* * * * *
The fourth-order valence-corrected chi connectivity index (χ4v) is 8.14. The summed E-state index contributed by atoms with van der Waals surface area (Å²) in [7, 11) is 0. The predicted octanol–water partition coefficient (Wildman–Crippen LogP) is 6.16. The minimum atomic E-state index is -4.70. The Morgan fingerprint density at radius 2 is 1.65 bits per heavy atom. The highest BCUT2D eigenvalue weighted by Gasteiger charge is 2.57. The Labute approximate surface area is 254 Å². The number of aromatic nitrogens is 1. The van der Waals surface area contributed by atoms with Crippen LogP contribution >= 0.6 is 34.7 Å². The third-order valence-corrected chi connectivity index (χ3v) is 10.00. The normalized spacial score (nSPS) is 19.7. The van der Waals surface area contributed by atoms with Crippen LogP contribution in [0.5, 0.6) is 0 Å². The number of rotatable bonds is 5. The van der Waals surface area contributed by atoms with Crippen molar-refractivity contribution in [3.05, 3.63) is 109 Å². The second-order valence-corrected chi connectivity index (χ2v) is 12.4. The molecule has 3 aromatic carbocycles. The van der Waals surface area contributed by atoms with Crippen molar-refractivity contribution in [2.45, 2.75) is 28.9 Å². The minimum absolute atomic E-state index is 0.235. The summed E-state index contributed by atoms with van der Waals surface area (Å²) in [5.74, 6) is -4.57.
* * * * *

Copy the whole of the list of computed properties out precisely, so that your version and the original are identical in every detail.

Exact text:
The fourth-order valence-corrected chi connectivity index (χ4v) is 8.14. The summed E-state index contributed by atoms with van der Waals surface area (Å²) in [7, 11) is 0. The predicted octanol–water partition coefficient (Wildman–Crippen LogP) is 6.16. The minimum atomic E-state index is -4.70. The Morgan fingerprint density at radius 2 is 1.65 bits per heavy atom. The highest BCUT2D eigenvalue weighted by Gasteiger charge is 2.57. The Labute approximate surface area is 254 Å². The number of aromatic nitrogens is 1. The van der Waals surface area contributed by atoms with Crippen LogP contribution >= 0.6 is 34.7 Å². The third-order valence-corrected chi connectivity index (χ3v) is 10.00. The normalized spacial score (nSPS) is 19.7. The van der Waals surface area contributed by atoms with Crippen LogP contribution in [0.5, 0.6) is 0 Å². The number of rotatable bonds is 5. The van der Waals surface area contributed by atoms with Crippen molar-refractivity contribution in [3.05, 3.63) is 109 Å². The second-order valence-corrected chi connectivity index (χ2v) is 12.4. The molecule has 3 aromatic carbocycles. The van der Waals surface area contributed by atoms with Crippen molar-refractivity contribution in [2.45, 2.75) is 28.9 Å². The minimum absolute atomic E-state index is 0.235. The summed E-state index contributed by atoms with van der Waals surface area (Å²) in [5.74, 6) is -4.57.